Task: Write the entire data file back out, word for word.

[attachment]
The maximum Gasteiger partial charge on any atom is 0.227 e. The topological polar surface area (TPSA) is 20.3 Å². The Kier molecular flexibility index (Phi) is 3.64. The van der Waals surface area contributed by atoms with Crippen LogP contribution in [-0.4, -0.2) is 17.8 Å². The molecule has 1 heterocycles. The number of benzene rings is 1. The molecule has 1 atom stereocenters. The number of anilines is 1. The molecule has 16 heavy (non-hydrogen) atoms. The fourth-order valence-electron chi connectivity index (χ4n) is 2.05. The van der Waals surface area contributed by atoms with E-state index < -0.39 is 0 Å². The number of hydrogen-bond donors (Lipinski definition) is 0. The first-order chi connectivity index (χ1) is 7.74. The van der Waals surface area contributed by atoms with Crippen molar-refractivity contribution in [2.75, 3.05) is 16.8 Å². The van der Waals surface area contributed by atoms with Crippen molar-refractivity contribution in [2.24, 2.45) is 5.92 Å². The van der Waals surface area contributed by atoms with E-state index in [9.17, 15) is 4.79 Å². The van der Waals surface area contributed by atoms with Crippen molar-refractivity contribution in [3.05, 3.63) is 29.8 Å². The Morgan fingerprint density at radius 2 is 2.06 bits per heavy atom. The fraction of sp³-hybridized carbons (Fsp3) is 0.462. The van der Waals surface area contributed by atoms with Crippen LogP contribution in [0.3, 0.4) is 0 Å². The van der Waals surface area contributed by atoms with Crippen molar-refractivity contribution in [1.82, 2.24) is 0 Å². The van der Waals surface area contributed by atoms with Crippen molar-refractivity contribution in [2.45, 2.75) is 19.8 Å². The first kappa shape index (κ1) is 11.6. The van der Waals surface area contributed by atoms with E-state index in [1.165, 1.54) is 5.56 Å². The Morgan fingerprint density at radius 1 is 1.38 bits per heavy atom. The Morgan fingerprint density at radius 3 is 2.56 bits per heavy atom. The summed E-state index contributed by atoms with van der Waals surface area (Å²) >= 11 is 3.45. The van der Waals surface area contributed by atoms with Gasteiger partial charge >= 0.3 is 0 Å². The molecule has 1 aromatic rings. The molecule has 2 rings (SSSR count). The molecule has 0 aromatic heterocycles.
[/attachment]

The maximum Gasteiger partial charge on any atom is 0.227 e. The topological polar surface area (TPSA) is 20.3 Å². The Kier molecular flexibility index (Phi) is 3.64. The van der Waals surface area contributed by atoms with Crippen LogP contribution in [-0.4, -0.2) is 17.8 Å². The molecule has 1 heterocycles. The number of benzene rings is 1. The molecule has 1 atom stereocenters. The number of anilines is 1. The molecule has 16 heavy (non-hydrogen) atoms. The fourth-order valence-electron chi connectivity index (χ4n) is 2.05. The van der Waals surface area contributed by atoms with E-state index < -0.39 is 0 Å². The number of hydrogen-bond donors (Lipinski definition) is 0. The first-order chi connectivity index (χ1) is 7.74. The van der Waals surface area contributed by atoms with Crippen molar-refractivity contribution in [2.75, 3.05) is 16.8 Å². The van der Waals surface area contributed by atoms with Crippen molar-refractivity contribution in [2.24, 2.45) is 5.92 Å². The van der Waals surface area contributed by atoms with E-state index in [9.17, 15) is 4.79 Å². The van der Waals surface area contributed by atoms with Crippen molar-refractivity contribution in [3.05, 3.63) is 29.8 Å². The Morgan fingerprint density at radius 2 is 2.06 bits per heavy atom. The fraction of sp³-hybridized carbons (Fsp3) is 0.462. The van der Waals surface area contributed by atoms with Crippen LogP contribution in [0.3, 0.4) is 0 Å². The van der Waals surface area contributed by atoms with Crippen molar-refractivity contribution in [1.82, 2.24) is 0 Å². The van der Waals surface area contributed by atoms with Crippen molar-refractivity contribution in [2.45, 2.75) is 19.8 Å². The first kappa shape index (κ1) is 11.6. The van der Waals surface area contributed by atoms with E-state index in [1.165, 1.54) is 5.56 Å². The Morgan fingerprint density at radius 1 is 1.38 bits per heavy atom. The Morgan fingerprint density at radius 3 is 2.56 bits per heavy atom. The summed E-state index contributed by atoms with van der Waals surface area (Å²) >= 11 is 3.45. The van der Waals surface area contributed by atoms with Gasteiger partial charge >= 0.3 is 0 Å². The molecule has 1 aromatic rings. The molecule has 2 rings (SSSR count). The molecule has 0 aromatic heterocycles.